Terry Smith, chief executive of broker dealer Tullett Prebon and founder of fund manager Fundsmith, says investors should not consider France in the same "euro group" as Germany, since its economic fundamentals are closer to the indebted southern European states.
Terry Smith, chief executive of broker dealer Tullett Prebon and founder of fund manager Fundsmith, says investors should not consider France in the same “euro group” as Germany, since its economic fundamentals are closer to the indebted southern European states.
In an interview on the flagship Today programme on the BBC, Smith (pictured), one of the highest profile asset managers in London, said: “It is amazing how France is viewed as being alongside Germany in terms of economic standing, dispensing advice and judgement to the peripheral countries in the eurozone crisis when in fact it has far more in common with those countries than is does with Germany.”
He pointed out that France’s public debt was 79% of GDP at the end of 2011 and is expected to rise to 84% this year and 86% next year. The French public sector accounts for 56% of GDP – 10 points higher than Germany – and tax revenues are 51%.
Additionally, France has run a current account deficit for 10 years, which is set to reach €100bn by the end of the year. Its export performance is worsening: its share of eurozone exports has fallen from 17% a year ago to just 13%. It now exports less than the Netherlands, which has 16 million people compared with 63 million in France.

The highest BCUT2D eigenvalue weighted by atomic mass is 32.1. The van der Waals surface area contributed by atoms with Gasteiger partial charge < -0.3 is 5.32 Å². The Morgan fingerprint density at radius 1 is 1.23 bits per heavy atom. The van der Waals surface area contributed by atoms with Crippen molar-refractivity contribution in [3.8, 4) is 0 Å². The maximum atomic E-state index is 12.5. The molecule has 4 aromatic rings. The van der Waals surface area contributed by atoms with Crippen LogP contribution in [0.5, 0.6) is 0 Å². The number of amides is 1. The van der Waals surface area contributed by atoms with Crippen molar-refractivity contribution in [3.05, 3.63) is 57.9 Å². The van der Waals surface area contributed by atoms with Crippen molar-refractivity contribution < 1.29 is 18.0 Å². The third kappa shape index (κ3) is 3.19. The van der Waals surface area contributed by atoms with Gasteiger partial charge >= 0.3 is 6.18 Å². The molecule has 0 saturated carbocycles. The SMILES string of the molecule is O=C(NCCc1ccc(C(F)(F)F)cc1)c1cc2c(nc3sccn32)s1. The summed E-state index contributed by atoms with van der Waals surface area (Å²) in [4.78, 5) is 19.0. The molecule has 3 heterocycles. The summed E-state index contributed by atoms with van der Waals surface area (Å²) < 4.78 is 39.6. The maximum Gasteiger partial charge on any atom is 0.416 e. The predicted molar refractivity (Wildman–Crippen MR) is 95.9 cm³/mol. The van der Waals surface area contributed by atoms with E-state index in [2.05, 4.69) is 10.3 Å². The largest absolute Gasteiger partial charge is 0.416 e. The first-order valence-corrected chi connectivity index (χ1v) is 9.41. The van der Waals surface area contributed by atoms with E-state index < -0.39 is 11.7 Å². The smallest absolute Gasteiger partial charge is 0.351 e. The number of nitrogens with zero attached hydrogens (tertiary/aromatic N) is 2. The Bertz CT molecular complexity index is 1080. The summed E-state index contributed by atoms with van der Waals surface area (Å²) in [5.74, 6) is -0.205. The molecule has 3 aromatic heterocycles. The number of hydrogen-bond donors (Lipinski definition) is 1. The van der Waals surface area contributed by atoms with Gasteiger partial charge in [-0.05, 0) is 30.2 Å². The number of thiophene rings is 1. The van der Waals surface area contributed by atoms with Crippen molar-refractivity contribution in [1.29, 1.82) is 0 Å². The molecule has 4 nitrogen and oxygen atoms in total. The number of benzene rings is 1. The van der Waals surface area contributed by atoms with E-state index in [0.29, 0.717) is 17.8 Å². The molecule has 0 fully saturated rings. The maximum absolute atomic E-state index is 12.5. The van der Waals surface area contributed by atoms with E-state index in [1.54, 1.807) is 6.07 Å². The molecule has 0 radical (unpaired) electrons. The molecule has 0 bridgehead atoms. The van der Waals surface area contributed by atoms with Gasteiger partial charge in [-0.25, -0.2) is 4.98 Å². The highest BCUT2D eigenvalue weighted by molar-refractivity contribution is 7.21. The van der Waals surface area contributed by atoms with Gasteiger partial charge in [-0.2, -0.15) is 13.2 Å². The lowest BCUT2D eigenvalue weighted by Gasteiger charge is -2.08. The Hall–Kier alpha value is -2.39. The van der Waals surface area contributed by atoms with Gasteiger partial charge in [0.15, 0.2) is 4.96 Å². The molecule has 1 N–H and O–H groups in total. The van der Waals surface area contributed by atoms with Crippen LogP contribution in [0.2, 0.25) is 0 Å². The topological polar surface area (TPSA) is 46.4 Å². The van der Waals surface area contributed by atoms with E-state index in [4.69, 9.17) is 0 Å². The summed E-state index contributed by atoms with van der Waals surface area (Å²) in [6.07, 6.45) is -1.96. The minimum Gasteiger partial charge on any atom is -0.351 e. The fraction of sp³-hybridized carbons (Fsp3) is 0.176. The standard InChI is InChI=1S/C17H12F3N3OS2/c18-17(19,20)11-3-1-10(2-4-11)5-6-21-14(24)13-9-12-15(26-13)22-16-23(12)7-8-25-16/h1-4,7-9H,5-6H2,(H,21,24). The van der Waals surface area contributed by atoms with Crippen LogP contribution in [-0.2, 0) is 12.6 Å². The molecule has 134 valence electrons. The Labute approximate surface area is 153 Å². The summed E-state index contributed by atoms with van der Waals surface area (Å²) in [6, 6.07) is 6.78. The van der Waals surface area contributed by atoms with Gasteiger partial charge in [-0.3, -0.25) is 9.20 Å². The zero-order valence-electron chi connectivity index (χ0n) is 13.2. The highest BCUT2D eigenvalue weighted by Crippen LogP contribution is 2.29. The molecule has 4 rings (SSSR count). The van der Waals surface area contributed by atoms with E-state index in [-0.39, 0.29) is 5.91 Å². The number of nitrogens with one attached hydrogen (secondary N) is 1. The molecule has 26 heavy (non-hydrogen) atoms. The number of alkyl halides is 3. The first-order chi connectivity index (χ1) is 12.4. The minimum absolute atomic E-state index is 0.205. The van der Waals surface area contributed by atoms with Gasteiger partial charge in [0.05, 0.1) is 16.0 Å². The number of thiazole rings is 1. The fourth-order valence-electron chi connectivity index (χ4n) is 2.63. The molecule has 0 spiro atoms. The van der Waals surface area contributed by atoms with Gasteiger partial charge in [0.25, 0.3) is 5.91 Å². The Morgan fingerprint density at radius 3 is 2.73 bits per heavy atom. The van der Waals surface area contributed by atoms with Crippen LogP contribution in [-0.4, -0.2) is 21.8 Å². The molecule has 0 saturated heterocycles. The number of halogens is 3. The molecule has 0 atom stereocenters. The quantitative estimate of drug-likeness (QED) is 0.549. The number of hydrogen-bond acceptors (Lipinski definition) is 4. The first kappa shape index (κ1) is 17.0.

Unemployment is over 10% in France compared with under 7% in Germany, despite it being “almost impossible” to make anyone redundant, Smith charged. He said the country is increasingly uncompetitive, with an average hourly wage rate of €34 compared with €30 in Germany and €20 in Spain.
Surveys of competitiveness continually show France in a poor position. The World Economic Forum puts France in 21st position versus Germany in 6th place; and the Institute of Management Development has France 29th well behind Austria, Belgium, Denmark, Finland, Germany, Ireland, Luxembourg, the Netherlands, Norway, Sweden, and the UK.
“In other words it is closer to the peripheral countries in this respect than the core of the eurozone,” he said.
President Francois Hollande’s actions are “so far are precisely the opposite of that sage advice about what to do if you find yourself in a hole: he has raised taxes to 75% on earnings over €1m at a time when London is already the sixth largest city for French population, and reversed an earlier planned increase in the retirement age from 60 to 62,” Smith continued.
He quoted a French minister as saying that the government was aiming to make redundancies “so costly it’s not worth it”, which will only further stall structural economic reform and labour mobility.
“France already lost its triple A status on its debts in January so we cannot say we weren’t warned, but this seems to have been forgotten,” he added.
Even the IMF, which has been dominated by top French appointments for more than 30 years, has warned that the economy needs ‘a comprehensive programme of structural reforms’ and deeper spending cuts rather than tax increases.
Terry commented: “Sooner or later the market is going to figure out that France is in a mess and getting worse with dire consequences. French pride makes it unthinkable that it will leave the euro but staying in will cripple it given the lethal combination of an inability to devalue its currency or to achieve competitiveness through deflation of wage rates.”